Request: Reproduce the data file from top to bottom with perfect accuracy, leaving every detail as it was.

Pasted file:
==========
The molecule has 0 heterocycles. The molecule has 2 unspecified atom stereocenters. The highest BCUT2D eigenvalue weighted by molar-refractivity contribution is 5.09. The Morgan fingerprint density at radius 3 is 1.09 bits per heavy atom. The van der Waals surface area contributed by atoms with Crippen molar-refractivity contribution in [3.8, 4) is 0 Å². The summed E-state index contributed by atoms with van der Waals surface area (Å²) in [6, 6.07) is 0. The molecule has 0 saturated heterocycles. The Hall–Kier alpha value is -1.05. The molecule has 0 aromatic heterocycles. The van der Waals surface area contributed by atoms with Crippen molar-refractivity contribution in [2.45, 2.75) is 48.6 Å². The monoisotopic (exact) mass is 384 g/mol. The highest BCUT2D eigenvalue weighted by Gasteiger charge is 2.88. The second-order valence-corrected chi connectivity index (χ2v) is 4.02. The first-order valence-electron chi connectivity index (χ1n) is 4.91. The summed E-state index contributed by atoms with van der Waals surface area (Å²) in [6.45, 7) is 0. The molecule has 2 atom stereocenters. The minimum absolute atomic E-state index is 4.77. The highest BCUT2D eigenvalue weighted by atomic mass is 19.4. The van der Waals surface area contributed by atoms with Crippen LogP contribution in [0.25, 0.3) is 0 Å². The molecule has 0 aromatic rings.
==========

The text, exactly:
The molecule has 0 heterocycles. The molecule has 2 unspecified atom stereocenters. The highest BCUT2D eigenvalue weighted by molar-refractivity contribution is 5.09. The Morgan fingerprint density at radius 3 is 1.09 bits per heavy atom. The van der Waals surface area contributed by atoms with Crippen molar-refractivity contribution in [3.8, 4) is 0 Å². The summed E-state index contributed by atoms with van der Waals surface area (Å²) in [6, 6.07) is 0. The molecule has 0 saturated heterocycles. The Hall–Kier alpha value is -1.05. The molecule has 0 aromatic heterocycles. The van der Waals surface area contributed by atoms with Crippen molar-refractivity contribution in [2.45, 2.75) is 48.6 Å². The monoisotopic (exact) mass is 384 g/mol. The highest BCUT2D eigenvalue weighted by Gasteiger charge is 2.88. The second-order valence-corrected chi connectivity index (χ2v) is 4.02. The first-order valence-electron chi connectivity index (χ1n) is 4.91. The summed E-state index contributed by atoms with van der Waals surface area (Å²) in [6.45, 7) is 0. The molecule has 2 atom stereocenters. The minimum absolute atomic E-state index is 4.77. The highest BCUT2D eigenvalue weighted by atomic mass is 19.4. The van der Waals surface area contributed by atoms with Crippen LogP contribution in [0.25, 0.3) is 0 Å². The molecule has 0 aromatic rings.